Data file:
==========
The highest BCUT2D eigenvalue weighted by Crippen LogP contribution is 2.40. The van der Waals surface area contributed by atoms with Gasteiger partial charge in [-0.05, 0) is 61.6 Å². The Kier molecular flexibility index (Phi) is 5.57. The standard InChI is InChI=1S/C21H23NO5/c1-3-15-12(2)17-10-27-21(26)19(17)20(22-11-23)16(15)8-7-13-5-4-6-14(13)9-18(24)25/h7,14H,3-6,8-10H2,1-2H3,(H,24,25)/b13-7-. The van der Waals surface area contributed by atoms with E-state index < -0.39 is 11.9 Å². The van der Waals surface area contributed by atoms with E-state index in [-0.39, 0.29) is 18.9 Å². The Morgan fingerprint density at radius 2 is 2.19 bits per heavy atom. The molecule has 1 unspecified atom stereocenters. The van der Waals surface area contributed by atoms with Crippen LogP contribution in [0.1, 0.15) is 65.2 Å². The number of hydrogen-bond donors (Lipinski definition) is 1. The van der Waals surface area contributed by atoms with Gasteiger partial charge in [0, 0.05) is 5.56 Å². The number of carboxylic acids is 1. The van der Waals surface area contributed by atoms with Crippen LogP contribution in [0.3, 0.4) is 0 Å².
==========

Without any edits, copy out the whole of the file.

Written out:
The highest BCUT2D eigenvalue weighted by Crippen LogP contribution is 2.40. The van der Waals surface area contributed by atoms with Gasteiger partial charge in [-0.05, 0) is 61.6 Å². The Kier molecular flexibility index (Phi) is 5.57. The standard InChI is InChI=1S/C21H23NO5/c1-3-15-12(2)17-10-27-21(26)19(17)20(22-11-23)16(15)8-7-13-5-4-6-14(13)9-18(24)25/h7,14H,3-6,8-10H2,1-2H3,(H,24,25)/b13-7-. The van der Waals surface area contributed by atoms with E-state index < -0.39 is 11.9 Å². The van der Waals surface area contributed by atoms with E-state index in [-0.39, 0.29) is 18.9 Å². The Morgan fingerprint density at radius 2 is 2.19 bits per heavy atom. The molecule has 1 unspecified atom stereocenters. The van der Waals surface area contributed by atoms with Crippen LogP contribution in [0.1, 0.15) is 65.2 Å². The number of hydrogen-bond donors (Lipinski definition) is 1. The van der Waals surface area contributed by atoms with Gasteiger partial charge in [0, 0.05) is 5.56 Å². The number of carboxylic acids is 1. The van der Waals surface area contributed by atoms with Crippen LogP contribution in [0.3, 0.4) is 0 Å².